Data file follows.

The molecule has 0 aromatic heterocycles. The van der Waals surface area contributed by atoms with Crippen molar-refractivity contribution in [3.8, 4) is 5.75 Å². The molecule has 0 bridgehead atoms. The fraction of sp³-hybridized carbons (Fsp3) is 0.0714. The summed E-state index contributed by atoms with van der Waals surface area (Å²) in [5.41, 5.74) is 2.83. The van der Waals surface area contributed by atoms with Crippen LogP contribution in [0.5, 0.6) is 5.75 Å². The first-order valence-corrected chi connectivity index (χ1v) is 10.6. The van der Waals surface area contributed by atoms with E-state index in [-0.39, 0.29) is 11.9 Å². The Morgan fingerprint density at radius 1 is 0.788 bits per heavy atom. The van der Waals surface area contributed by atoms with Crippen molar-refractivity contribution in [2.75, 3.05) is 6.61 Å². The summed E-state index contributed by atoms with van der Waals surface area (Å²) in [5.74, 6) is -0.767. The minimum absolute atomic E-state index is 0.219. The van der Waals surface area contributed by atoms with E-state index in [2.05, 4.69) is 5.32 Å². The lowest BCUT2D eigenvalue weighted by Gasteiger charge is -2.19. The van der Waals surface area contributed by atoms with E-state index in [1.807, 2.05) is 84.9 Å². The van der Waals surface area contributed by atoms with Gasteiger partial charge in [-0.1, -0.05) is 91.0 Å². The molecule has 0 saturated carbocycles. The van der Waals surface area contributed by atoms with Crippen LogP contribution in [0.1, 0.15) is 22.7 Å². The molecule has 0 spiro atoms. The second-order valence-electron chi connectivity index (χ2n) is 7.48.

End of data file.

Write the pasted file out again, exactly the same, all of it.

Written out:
The molecule has 0 aromatic heterocycles. The van der Waals surface area contributed by atoms with Crippen molar-refractivity contribution in [3.8, 4) is 5.75 Å². The molecule has 0 bridgehead atoms. The fraction of sp³-hybridized carbons (Fsp3) is 0.0714. The summed E-state index contributed by atoms with van der Waals surface area (Å²) in [5.41, 5.74) is 2.83. The van der Waals surface area contributed by atoms with Crippen LogP contribution in [0.5, 0.6) is 5.75 Å². The first-order valence-corrected chi connectivity index (χ1v) is 10.6. The van der Waals surface area contributed by atoms with E-state index in [-0.39, 0.29) is 11.9 Å². The Morgan fingerprint density at radius 1 is 0.788 bits per heavy atom. The van der Waals surface area contributed by atoms with Crippen molar-refractivity contribution in [2.75, 3.05) is 6.61 Å². The summed E-state index contributed by atoms with van der Waals surface area (Å²) in [5.74, 6) is -0.767. The minimum absolute atomic E-state index is 0.219. The van der Waals surface area contributed by atoms with E-state index in [2.05, 4.69) is 5.32 Å². The lowest BCUT2D eigenvalue weighted by Gasteiger charge is -2.19. The van der Waals surface area contributed by atoms with E-state index in [1.807, 2.05) is 84.9 Å². The van der Waals surface area contributed by atoms with Gasteiger partial charge in [-0.1, -0.05) is 91.0 Å². The molecule has 0 saturated carbocycles. The van der Waals surface area contributed by atoms with Crippen LogP contribution in [0.1, 0.15) is 22.7 Å². The molecule has 0 spiro atoms. The second-order valence-electron chi connectivity index (χ2n) is 7.48.